The National Audubon Society presents a new line of native plants that helps birds and wildlife thrive in your area! Including the AudubonÂ® Roughleaf Dogwood (Cornus drummondii), or Rough-leaved, is noted for its textured green foliage, blooms, and white berries for three seasons of beauty within the landscape!
Flowering in May-June, the yellowish-white clusters of flowers are borne on long stalks. The showy clusters comprised of tiny flowers provide nectar for pollinators. Beneficial caterpillar Host Plants for the Azure butterfly and more, nesting birds feed on the larvae and feed their hungry chicks.
Fall invites backyard birds to feast on the white fruit clusters. Even migrating birds will make a pit stop. Once winter arrives, you’ll be treated to the textured gray-brown bark with shallow grooves and plates, while revealing the canopy. You choose if your ornamental becomes a shrub or spreading tree with pruning!
The National Audubon Society presents a new line of native trees that helps birds and wildlife thrive in your area! The AudubonÂ® Gray Dogwood (Cornus foemina (racemosa)) features red stems, white blooms, and berries, plus lovely gray branches! A deciduous Ornamental shrub or multi-trunked tree with just a bit of pruning.
The late spring flowers appear as clusters of white blossoms that later transition to beautiful white fruit. Each pearly white berry is supported by red stems and is especially attractive in the winter months after the fruit is gone and the red stems remain.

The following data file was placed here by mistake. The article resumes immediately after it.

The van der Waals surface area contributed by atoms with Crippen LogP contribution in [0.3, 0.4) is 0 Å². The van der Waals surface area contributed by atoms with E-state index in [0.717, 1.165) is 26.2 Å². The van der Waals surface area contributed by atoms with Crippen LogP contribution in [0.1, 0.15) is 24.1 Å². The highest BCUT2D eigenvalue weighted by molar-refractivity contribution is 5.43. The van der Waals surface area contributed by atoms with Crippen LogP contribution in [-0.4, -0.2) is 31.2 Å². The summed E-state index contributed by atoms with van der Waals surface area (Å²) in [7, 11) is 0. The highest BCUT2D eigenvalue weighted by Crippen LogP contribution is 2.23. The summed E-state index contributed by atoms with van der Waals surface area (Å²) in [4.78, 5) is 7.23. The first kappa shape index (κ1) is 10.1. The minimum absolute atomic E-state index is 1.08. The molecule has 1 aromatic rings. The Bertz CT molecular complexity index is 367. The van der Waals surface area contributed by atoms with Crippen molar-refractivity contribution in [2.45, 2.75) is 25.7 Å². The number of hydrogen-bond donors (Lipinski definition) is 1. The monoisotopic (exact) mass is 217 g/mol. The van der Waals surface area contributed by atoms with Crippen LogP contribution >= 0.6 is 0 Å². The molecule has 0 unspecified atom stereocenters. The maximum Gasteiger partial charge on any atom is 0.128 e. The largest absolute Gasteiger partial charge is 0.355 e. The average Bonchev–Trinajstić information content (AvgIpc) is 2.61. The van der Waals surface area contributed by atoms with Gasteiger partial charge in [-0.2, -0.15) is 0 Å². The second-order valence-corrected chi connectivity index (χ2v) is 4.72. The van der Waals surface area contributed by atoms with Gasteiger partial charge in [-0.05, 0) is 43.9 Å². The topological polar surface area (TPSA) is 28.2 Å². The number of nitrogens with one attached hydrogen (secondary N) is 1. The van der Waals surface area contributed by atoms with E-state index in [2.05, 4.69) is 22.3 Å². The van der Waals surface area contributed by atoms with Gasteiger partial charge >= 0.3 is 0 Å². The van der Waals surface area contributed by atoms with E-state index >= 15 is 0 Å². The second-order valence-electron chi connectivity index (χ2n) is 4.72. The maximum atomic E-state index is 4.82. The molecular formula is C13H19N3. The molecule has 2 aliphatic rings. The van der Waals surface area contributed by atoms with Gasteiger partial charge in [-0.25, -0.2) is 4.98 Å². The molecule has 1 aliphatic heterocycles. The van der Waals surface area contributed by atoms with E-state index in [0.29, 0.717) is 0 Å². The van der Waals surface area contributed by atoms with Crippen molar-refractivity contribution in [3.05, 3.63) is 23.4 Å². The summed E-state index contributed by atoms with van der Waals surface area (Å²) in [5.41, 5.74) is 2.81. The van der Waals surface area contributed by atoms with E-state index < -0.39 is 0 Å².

The handsome lance-shaped foliage turns burgundy-purple in fall then drops to reveal the unique bark color! It’s amazing in the snow and frost! Giving you and your landscape four seasons of beauty!
The National Audubon Society presents a new line of native plants and trees that helps birds and wildlife thrive in your area! The AudubonÂ® Swamp Dogwood (Cornus amomum subsp. obliqua), also known as Pale Dogwood, features green leaves that appear in pairs and purplish-brown young shoots for a verdant garden addition!
All summer, you and your pollinators will enjoy the white blossoms, quickly followed by great fall color and a generous crop of beautiful blue berries! Growing upright, with a looser growth habit and multiple stems creates an open and rounded appearance. Perfect for use in poorly drained sites for preventing lake and stream bank erosion and for more alkaline sites.
While the berries are highly beneficial to songbirds, your insect-eating birds will find plenty on the menu as well! A host plant for a wide variety of caterpillars and other tasty bugs that feed on its foliage, birds that are feeding hungry chicks will be frequent visitors!